GAO, Democratic Leaders: More Must Be Done to Improve Communications Networks During Disasters
WASHINGTON, DC — Today, the nonpartisan Government Accountability Office (GAO) confirmed that more must be done at the federal level to strengthen our nation’s communications networks to ensure that they are reliable during times of crisis. The report, which specifically reviewed the resiliency of emerging Internet Protocol (IP) telephone networks, comes at the request of Congressman Frank Pallone, Jr. (D-NJ), Ranking Member of the House Energy and Commerce Committee and Senator Bill Nelson (D-FL), Ranking Member of the Senate Committee on Commerce, Science and Transportation.
As the communications sector transitions from legacy networks to IP-based networks, there is growing concern about how communications networks will function during and in the aftermath of disasters. While GAO noted that the Federal Communications Commission (FCC), the Department of Homeland Security (DHS), and telecommunications carriers have taken various steps to ensure the reliability of IP communications, the nonpartisan agency ultimately concluded in its report that more must be done to ensure that networks are resilient during disasters. The GAO recommended that the FCC strengthen its data collection efforts to assess the IP transition’s effects.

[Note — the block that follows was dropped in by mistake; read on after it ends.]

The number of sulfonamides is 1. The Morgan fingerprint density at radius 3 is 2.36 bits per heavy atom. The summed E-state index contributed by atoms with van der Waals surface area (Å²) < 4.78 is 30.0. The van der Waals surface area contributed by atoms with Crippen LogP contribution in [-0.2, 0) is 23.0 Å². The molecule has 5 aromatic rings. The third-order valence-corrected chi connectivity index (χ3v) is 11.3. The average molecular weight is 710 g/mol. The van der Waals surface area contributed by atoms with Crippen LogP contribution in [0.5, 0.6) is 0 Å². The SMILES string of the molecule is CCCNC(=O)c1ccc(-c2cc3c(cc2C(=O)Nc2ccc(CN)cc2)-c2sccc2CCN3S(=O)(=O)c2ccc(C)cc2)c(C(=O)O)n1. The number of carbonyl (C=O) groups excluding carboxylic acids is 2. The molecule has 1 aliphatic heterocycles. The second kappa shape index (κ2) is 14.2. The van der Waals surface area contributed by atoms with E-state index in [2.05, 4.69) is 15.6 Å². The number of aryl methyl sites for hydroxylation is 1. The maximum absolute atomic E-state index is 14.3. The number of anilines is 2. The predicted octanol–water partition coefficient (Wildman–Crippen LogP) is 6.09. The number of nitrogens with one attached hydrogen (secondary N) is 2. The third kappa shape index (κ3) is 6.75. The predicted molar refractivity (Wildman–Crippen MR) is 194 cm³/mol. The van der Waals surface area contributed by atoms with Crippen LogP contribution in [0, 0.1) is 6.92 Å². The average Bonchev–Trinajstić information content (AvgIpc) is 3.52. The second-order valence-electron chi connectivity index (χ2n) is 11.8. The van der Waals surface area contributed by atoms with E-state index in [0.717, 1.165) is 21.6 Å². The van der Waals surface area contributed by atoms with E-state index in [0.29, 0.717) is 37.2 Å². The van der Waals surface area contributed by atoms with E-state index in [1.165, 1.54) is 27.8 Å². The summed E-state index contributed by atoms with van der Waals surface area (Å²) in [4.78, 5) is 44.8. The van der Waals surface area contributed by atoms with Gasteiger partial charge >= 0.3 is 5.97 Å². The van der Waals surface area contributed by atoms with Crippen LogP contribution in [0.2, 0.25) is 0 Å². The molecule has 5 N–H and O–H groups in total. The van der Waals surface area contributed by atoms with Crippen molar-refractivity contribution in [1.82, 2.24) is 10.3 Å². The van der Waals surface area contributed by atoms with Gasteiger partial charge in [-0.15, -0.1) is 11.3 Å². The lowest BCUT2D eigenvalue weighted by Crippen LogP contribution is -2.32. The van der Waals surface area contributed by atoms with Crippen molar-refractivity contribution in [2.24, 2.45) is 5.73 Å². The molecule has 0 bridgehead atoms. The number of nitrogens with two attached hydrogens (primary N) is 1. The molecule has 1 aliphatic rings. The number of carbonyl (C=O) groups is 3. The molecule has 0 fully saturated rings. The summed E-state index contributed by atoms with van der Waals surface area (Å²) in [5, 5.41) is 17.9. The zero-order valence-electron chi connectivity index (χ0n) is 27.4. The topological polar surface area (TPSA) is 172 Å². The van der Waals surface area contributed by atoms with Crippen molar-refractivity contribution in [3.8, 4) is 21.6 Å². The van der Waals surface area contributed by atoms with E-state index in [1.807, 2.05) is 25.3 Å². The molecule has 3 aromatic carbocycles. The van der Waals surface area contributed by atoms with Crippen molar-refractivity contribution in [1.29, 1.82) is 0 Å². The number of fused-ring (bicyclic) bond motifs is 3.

“When a storm hits, residents must know that they will be able to call for help and connect with friends and loved ones,” said Congressman Pallone. “Natural disasters like Superstorm Sandy are threatening our nation’s critical infrastructure, and as global climate change produces more frequent and intense weather events, improving network resiliency must be our priority. This report confirms that we must do more to ensure that we are prepared when disaster strikes, and I hope that the FCC will heed these recommendations to protect public safety.”
“Our citizens expect first responders will be there when they need help – making it all the more critical that present and future communications networks, such as 911, are resilient and rapidly restored after natural or manmade disasters,” said Senator Nelson. “I expect that the FCC will take the report’s recommendations seriously and redouble its efforts to ensure that public safety remains front and center as communication technologies continue to evolve.”
In its report, GAO found that as carriers switch to IP networks they face “challenges during times of crisis that affect end users’ ability to call 911 and receive emergency communications.” The GAO also reported that during “Hurricane Sandy and the immediate aftermath, networks were congested due to damage and high call volume into and out of the storm-damaged area.”
Last month, in an effort to improve access to communications systems, Ranking Member Pallone introduced the Securing Access to Networks in Disasters (SANDy) Act. The legislation would help to ensure the resiliency of the nation’s communications systems during emergency situations. Among other things, the bill would make sure that, during an emergency, consumer cell phones work on other carriers’ networks if their own network goes down, giving priority to calls to 9-1-1 services and emergency alerts; increase coordination between wireless carriers, utilities, and public safety officials; and begin a process to provide 911 services over Wi-Fi hotspots during emergencies.